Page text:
Do go through this topic and make notes in the book. I think there's a general consensus that she recommends too high a temp. This topic has lots of hints on how to get the most out of the recipes and perhaps improve on them. I gave copies of the book last year for Christmas to my three close college buddies, and sat and made notes in each on on the recipes that needed notes!
Susan Fahning aka "snowangel"

#534 Della

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Posted 05 October 2006 - 03:47 PM

I made the chicking fricassee with artichokes and and mushrooms the other night and it was really good! The flavors melded together and the sauce was to die for (at least IMHO). Definately a keeper!
Dropped oven temp to 300 but other than that did the recipe exactly as directed.

#535 Chufi

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Posted 07 October 2006 - 12:33 PM

Made the chicken with soy sauce, star anise and orange today. I always have good, thick syrupy ketjap manis in the pantry, so I used that instead of the soy sauce and sugar. I do feel that soy sauce and sugar is definitely not the same as ketjap manis, so if you can find ketjap I would highly recommend using it for this recipe.
I used a fresh hot chili, chopped up, and before thickening the sauce with cornstarch I strained it because I wanted a smooth sauce.
The chicken came out very tender and flavorful, and the sauce is fantastic.. I wanted to spoon it up like soup. Beautiful flavors from the anise and the orange.

Edited by Chufi, 08 October 2006 - 09:43 AM.


#536 Eilen

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Posted 08 October 2006 - 09:38 AM

Do go through this topic and make notes in the book.  I think there's a general consensus that she recommends too high a temp.  This topic has lots of hints on how to get the most out of the recipes and perhaps improve on them.  I gave copies of the book last year for Christmas to my three close college buddies, and sat and made notes in each on on the recipes that needed notes!

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Thank you Susan, I shall do just that. I actually did start off at 300F, then turned my oven down to 275F for the last couple of hours. The meat turned out great--I used a chuck roast--the liquid was a bit too salty but that was my fault. :hmmm:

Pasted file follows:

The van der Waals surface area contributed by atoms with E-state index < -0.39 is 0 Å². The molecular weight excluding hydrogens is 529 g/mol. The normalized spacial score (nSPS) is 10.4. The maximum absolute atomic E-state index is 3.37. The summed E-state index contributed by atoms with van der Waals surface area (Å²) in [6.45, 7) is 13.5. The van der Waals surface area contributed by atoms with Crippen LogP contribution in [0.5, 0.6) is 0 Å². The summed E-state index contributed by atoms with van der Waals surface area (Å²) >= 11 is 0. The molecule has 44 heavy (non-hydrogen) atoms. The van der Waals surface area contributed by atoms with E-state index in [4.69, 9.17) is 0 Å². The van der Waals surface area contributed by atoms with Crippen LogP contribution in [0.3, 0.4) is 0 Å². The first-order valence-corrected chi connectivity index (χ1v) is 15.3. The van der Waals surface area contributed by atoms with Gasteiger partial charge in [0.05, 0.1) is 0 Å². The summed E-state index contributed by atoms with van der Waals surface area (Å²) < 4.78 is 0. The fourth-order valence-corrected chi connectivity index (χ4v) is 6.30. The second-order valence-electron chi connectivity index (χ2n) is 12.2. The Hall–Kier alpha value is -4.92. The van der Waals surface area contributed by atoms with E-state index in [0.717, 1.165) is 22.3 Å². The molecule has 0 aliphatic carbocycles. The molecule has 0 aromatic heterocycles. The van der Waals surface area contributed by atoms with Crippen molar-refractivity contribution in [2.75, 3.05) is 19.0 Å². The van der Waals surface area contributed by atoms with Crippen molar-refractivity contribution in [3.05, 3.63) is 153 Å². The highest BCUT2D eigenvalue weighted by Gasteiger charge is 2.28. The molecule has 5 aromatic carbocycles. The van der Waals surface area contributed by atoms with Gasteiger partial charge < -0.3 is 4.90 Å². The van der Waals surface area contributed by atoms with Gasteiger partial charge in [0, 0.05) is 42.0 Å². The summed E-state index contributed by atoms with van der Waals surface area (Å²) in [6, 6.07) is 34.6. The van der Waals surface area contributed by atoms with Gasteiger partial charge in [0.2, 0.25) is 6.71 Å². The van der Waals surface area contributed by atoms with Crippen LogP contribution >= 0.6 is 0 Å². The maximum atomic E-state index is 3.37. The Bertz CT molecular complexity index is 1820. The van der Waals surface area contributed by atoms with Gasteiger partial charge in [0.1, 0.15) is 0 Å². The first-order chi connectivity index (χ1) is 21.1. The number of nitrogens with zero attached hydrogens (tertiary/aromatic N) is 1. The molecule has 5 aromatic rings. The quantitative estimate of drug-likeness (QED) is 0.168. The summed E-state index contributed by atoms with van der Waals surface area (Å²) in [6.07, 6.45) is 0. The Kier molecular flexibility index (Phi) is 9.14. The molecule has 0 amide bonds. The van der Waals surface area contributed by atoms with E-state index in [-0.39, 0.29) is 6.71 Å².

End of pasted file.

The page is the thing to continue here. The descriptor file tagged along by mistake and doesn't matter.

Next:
#537 Jensen

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Posted 08 October 2006 - 11:22 AM

I feel like I'm a little late to the party but I am so ready to start braising!

My old non-stick hard anodized braising pan has been relegated to the shop (the non-stick surface lifted), to be replaced with Daniel Boulud's braising roaster (can't afford Le Crueset). Amazon tells me that it shipped yesterday.

In anticipation of its arrival, I visited Tawanda Meats' web page and ordered their "Winter Warmers" package.

This thread is just filled with great tips. Now I just need a copy of the book!

#538 Anko

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Posted 13 October 2006 - 08:13 AM

What a terrific thread! Time to finally get my feet wet...

Chengdu Pork with Daikon Radish

We frequent a great Szechuan restaurant here in Palatine, Illinois, so I wanted to try this dish. The key is the Szechuan peppercorns, which took an afternoon to find.

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The twist here is that the braise happens with the lid off (so then is it really a braise?) which I suppose, concentrates the heat. And given the end result, that might not have been too desirable.

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As for the end product, it was fantastic. It was strange getting those "mysterious" Szechuan flavors at home. However, I didn't get feeling back in my tongue and gums for a few days, so I'll probably cut back on the hot bean paste and peppercorns a little next time. But I guess that would be missing the point.

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Next up: Pork Belly and Boy Choy
Don't kid yourself, Jimmy. If a cow ever got the chance, he'd eat you and everyone you care about.
Troy McClure, hosting the film, The Meat Council Presents: Meat and You - Partners in Freedom

#539 snowangel

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Posted 13 October 2006 - 10:20 AM

Meant to add that I did the Coq au Vin the other night. It is a mighty tasty, but not very visually appealing dish, as shown here.

The only change (other than temp) that I would make in this recipe is that I would not include chicken breasts. Add some extra thighs and save the breasts for something else. Or, add them later in the braise.
Susan Fahning aka "snowangel"

#540 Chufi

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Posted 16 October 2006 - 11:31 AM

Made the end-of-summer green beans today and they were fantastic. Even my husband who doesn't really like green beans loved them. They braised for an hour and were really sweet and succulent.
I followed the recipe exactly except .. :biggrin: I used fresh thyme instead of dried oregano.
I did have to boil quite vigurously at the end to concentrate the sauce.

A keeper!